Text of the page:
Date of Award


Degree Type


Degree Name

Doctor of Philosophy (PhD)


Microbiology and Immunology


The primary function of the immune system is to seek and eliminate altered or unhealthy cells. T cells are a major component of the immune response and mediate their functions by recognizing specific antigens that allow elimination of infected or neoplastic cells. To avoid inappropriate activation and subsequent immune injuries, T cells have evolved strategies to discriminate self from non-self, or healthy from altered and infected. These strategies rely on the activation of receptors that restrict the T cell response. CD33rSiglecs are a family of mostly inhibitory receptors that bind to sialic acids. Siglecs respond to specific sialic acid patterns characteristic for healthy and self and trigger tolerogenic signaling pathways that prevent activation of the immune response. To date the expression of Siglecs in human T cells is not well appreciated. We found that one Siglec member, Siglec-5, is transiently expressed only on activated T cells. Using overexpression studies, we showed that Siglec-5 is a strong inhibitor of T cell activation. The pattern of expression, along with the functional studies, suggested that Siglec-5 is a checkpoint-like receptor that negatively regulates T cell activation. Using a previously described protein ligand, we found that Siglec-5 activation reduces the T cells effector functions, as measured by production of cytokines and cytolytic molecules. Knowing from the literature that cancers change their sialyation to evade immune recognition, we hypothesized that Siglec-5 is a mechanism to enable this. We found that soluble Siglec-5 binds to cancer cell lines from different tissues, suggesting the expression of putative Siglec-5 ligands. Using engineered melanoma specific T cells, we measured the T cell specific response when the Siglec-5 signaling axis is interrupted. We found that blocking the availability of Siglec-5 putative ligands on the cancer cells reinvigorates the T cells immune response against melanoma cancer cells. Altogether, this work identifies Siglec-5 as a novel checkpoint receptor that suppresses the activation of T cells. Several checkpoint receptors with similar functions to Siglec-5 already serve as successful targets for cancer immunotherapies. However, such therapies work in only a small fraction of cancer patients. Our work shows that single agent blockade of Siglec-5 strongly reinvigorates the T cell response. Alone, or in combination with other checkpoint targets, blockade of Siglec-5 can serve as a strategy to prevent cancer immune evasion.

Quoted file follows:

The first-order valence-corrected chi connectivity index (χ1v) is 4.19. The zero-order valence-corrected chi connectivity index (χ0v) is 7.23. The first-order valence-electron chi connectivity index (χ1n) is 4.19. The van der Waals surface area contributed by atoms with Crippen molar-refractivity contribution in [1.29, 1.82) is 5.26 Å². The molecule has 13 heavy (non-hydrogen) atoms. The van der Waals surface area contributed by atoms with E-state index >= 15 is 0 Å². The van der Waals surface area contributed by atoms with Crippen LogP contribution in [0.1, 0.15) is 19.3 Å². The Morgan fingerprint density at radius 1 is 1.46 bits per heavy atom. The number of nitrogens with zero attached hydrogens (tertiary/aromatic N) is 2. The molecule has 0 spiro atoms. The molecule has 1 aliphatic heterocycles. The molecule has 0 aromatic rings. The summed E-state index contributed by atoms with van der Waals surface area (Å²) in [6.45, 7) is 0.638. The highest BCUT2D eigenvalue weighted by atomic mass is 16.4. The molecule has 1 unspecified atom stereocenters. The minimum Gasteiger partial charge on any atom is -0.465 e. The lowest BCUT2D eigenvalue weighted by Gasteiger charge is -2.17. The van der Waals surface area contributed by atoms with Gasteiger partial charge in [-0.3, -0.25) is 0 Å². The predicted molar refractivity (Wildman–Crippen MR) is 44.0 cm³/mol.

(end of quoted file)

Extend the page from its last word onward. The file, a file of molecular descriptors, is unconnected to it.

Creative Commons License

Creative Commons Attribution-Noncommercial-No Derivative Works 3.0 License
This work is licensed under a Creative Commons Attribution-Noncommercial-No Derivative Works 3.0 License.